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Re: reading binary, non-unix file


From: Mickey Ferguson
Subject: Re: reading binary, non-unix file
Date: Mon, 25 Oct 2004 10:48:52 -0700

We're almost there.  I don't have a single UTF-16 coding choice.  When I
tried what you provided, I saw:

Possible completions are:
utf-16-be                          utf-16-be-dos
utf-16-be-mac                      utf-16-be-unix
utf-16-le                          utf-16-le-dos
utf-16-le-mac                      utf-16-le-unix

I chose utf-16-le and it seemed to do it properly.  I just don't know if
that was the right choice - I don't fully understand what each of these
provides.

Second, after I determine which one of the above to use, can anyone help me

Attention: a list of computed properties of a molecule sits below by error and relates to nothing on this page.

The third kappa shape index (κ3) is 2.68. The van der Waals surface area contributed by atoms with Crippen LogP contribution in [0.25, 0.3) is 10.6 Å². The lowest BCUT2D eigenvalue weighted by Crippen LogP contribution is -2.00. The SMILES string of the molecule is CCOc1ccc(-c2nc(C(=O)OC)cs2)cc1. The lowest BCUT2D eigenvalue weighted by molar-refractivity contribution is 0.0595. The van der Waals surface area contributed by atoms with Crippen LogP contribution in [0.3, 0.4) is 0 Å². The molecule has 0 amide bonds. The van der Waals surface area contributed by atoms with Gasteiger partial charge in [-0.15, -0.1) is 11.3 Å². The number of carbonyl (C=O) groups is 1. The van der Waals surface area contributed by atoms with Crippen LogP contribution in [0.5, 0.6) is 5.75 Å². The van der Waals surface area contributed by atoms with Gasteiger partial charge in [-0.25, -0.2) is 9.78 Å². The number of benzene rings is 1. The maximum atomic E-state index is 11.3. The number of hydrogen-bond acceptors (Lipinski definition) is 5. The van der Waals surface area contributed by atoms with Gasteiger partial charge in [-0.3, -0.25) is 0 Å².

to write a function so that I can then map a key combination (similar to C-X
C-F uses Find-File), that will load in the proper coding and then find the
file?  I'm lisp-impaired, so any help would be appreciated.  I'm capable of
taking an interactive function that's been defined and mapping it to a
keystroke, but that's about it.

"Mathias Dahl" <address@hidden> wrote in message
news:address@hidden
> "Mickey Ferguson" <address@hidden> writes:
>
> Can you paste some part of the file here? My guess is that
> what you are looking at in emacs is a UTF-16 encoded file.
>
> I am not sure at all, but I know that when I export stuff
> from the registry to a file and just drag and drop that into
> emacs it displays a lots of "^@" (ASCII 0, Ctrl-0) between
> each "real" character. This is because it is UTF-16 encoded.
>
> If I guess correctly you should be able to do this:
>
> C-x <return> c u t f - 1 6 <return> C-x C-f m y _ f i l e . t x t <return>
>
> where my_file.txt is the file you want to look at, and Emacs
> will parse the file as it should.
>
> /Mathias





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